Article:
last updated: 5th September 2017 - Day 190 - Polaron G3 and Drone Mods

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Flight Log Updates

#190 - Polaron G3

#189 - Casual Flights

#188 - Skittles Part #2

#187 - Skittles Part #1

#186 - Level 1 HPR

#185 - Liquids in Zero-G

#184 - More Axion G6

#183 - Axion G6

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#181 - Acoustic Apogee 2

#180 - Light Shadow

#179 - Stratologger

#178 - Acoustic Apogee 1

#177 - Reefing Chutes

#176 - 10 Years

#175 - NSWRA Events

#174 - Mullaley Launch

#173 - Oobleck Rocket

#172 - Coming Soon

#171 - Measuring Altitude

#170 - How Much Water?

#169 - Windy

#168 - Casual Flights 2

#167 - Casual Flights

#166 - Dark Shadow II

#165 - Liquid Density 2

#164 - Liquid Density 1

#163 - Channel 7 News

#162 - Axion and Polaron

#161 - Fog and Boom

#1 to #160 (Updates)

 

Safety

 

SAFETY FIRST

Water rocketry IS a dangerous hobby.
You can, however, take steps to maximize your chances of enjoying
your next birthday party outside the hospital ward.
 




So what are the main dangers? Always expect the following to go wrong:

Danger What can I do?
Shrapnel from exploding rockets
  • Keep well away from pressurised rockets. NO EXCUSES!
  • Test your rocket hydrostatically first behind a barrier.
  • Use materials that will do less harm when they become shrapnel.
  • Wear safety equipment. Eye protection at a minimum.
  • Use a remotely operated abort valve on your launcher to make a pressurised rocket safe without launching.
  • Use a long hose to remotely pressurise your rocket.
  • Launch your rocket from a safe distance.
Rockets flying directly at people
  • Ensure the rocket is designed to be stable during flight.
  • Only launch vertically, unless going for distance in which case you must make sure the range is safe.
  • Employ good construction techniques that prevent components falling off rockets during launch.
  • Keep people well away from the launch pad.
  • Secure your launcher so it cannot tip over due to wind or pulling the release string.
Ballistic return to Earth
  • Design your rocket with a reliable recovery system so it descends slowly. If you are planning a ballistic return (lawn-dart) make sure the nosecone is made of soft materials and the rocket is lightweight.
  • Instruct people to keep their eye on the rocket in flight at all times so they can get out of the way if the recovery system fails.
  • Make sure all spectators are aware that a rocket is going up. It does not matter if you are 30 feet or 300 feet from the launch pad. A rocket can come down anywhere.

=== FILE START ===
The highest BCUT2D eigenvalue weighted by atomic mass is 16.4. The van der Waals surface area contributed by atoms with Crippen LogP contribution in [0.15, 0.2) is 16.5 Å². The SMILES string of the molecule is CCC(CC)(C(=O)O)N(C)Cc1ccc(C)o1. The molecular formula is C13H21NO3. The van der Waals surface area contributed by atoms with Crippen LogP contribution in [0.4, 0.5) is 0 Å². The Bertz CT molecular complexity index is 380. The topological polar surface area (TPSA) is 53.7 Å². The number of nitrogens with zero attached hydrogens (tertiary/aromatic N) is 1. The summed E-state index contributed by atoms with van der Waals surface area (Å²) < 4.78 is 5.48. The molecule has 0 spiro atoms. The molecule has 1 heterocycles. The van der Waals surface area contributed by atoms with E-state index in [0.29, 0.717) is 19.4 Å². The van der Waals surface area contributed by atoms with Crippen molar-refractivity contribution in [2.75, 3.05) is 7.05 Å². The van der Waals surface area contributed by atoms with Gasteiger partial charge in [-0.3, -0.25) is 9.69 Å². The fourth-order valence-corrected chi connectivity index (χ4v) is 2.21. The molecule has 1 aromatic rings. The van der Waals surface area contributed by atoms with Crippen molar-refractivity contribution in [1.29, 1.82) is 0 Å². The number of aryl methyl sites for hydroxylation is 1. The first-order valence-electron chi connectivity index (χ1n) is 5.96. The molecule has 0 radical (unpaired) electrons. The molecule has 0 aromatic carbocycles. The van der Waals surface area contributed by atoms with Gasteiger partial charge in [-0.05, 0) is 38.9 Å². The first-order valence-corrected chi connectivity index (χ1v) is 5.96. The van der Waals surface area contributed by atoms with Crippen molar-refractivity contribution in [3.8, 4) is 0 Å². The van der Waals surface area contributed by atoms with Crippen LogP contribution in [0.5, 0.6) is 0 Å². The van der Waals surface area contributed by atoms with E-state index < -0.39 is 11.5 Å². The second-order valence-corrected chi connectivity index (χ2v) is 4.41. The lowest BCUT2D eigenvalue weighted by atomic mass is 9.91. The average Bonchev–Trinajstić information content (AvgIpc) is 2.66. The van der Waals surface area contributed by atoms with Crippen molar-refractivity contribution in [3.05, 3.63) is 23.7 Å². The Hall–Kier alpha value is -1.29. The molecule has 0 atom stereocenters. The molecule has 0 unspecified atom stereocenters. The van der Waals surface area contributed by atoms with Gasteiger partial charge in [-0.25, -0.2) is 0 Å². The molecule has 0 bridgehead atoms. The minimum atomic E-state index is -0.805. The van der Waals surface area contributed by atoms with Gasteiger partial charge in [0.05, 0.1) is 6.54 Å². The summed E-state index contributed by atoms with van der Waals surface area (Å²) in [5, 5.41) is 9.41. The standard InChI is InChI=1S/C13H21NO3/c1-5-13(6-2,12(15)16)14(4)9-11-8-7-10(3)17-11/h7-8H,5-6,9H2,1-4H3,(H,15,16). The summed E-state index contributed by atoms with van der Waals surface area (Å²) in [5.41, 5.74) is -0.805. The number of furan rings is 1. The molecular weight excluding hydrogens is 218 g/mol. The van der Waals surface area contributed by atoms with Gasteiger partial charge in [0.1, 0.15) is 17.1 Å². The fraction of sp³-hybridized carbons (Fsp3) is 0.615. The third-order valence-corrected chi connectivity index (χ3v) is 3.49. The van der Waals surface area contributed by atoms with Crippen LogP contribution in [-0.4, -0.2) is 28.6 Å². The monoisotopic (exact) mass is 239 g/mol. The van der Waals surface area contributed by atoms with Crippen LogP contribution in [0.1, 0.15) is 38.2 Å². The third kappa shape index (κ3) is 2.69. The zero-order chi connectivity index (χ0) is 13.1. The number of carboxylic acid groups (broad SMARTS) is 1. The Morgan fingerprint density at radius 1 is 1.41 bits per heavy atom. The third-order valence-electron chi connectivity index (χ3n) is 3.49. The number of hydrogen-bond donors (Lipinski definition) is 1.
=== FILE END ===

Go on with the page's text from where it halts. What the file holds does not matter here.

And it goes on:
• Only fly in open areas away from structures, cars and crowds.
Hearing loss
  • When testing bottles to destruction wear ear protection. Burst eardrums, and hearing loss can occur from the pressure wave.
Faulty equipment
  • Regularly check all your pressurising equipment that nothing is loose or corroded.
  • Rockets are not the only components that can explode. Launchers, hoses, compressors, air tanks and even high pressure bicycle pumps can fail at pressure.

Safety Tips

  1. Use Common Sense. If something looks dangerous, it probably is.

  2. Don't exceed material ratings. It may be tempting to push things to their limits to get more performance from a rocket, but a failed launcher component can be just as dangerous.

  3. Observe local laws and regulations. Always follow the local laws when flying rockets. If you don't know what the laws are then ask someone!

  4. Don't shoot a rocket towards any object or people. They may fire back!

  5. Flammable liquids. Almost every water rocketeer has had this exact same thought at one time or another about using flammable liquids in water rockets. No matter how tempting this may be just DON'T DO IT. The short lived thrill comes at a great risk to your health.

  6. Don't rush a launch. It is always better to abort a launch if there is a problem and try again later.

  7. Don't launch in high wind conditions. A rocket can be carried a long way down range where you may not know what it will hit.

  8. Cutting bottles. Use scissors to cut bottles rather than a hobby knife. Bottles are soft and a knife can easily slip.

NOTE

We present a lot of videos, photos, designs and experiments on this site. These sometimes appear simple to do, but can get you in a lot of trouble quickly if you are not paying attention. If you wish to duplicate some of the things you see here please use common sense, and if in doubt please ask. We are always happy to answer your questions.

As can be seen from our early videos, we weren't always as careful as we should have been. We have been lucky so far that no serious incidents have happened although we have come very close on several occasions. Even though we have done hundreds and hundreds of launches, we continue to this day to get reality checks when unexpected things go wrong. 

Stay safe and have fun!

 

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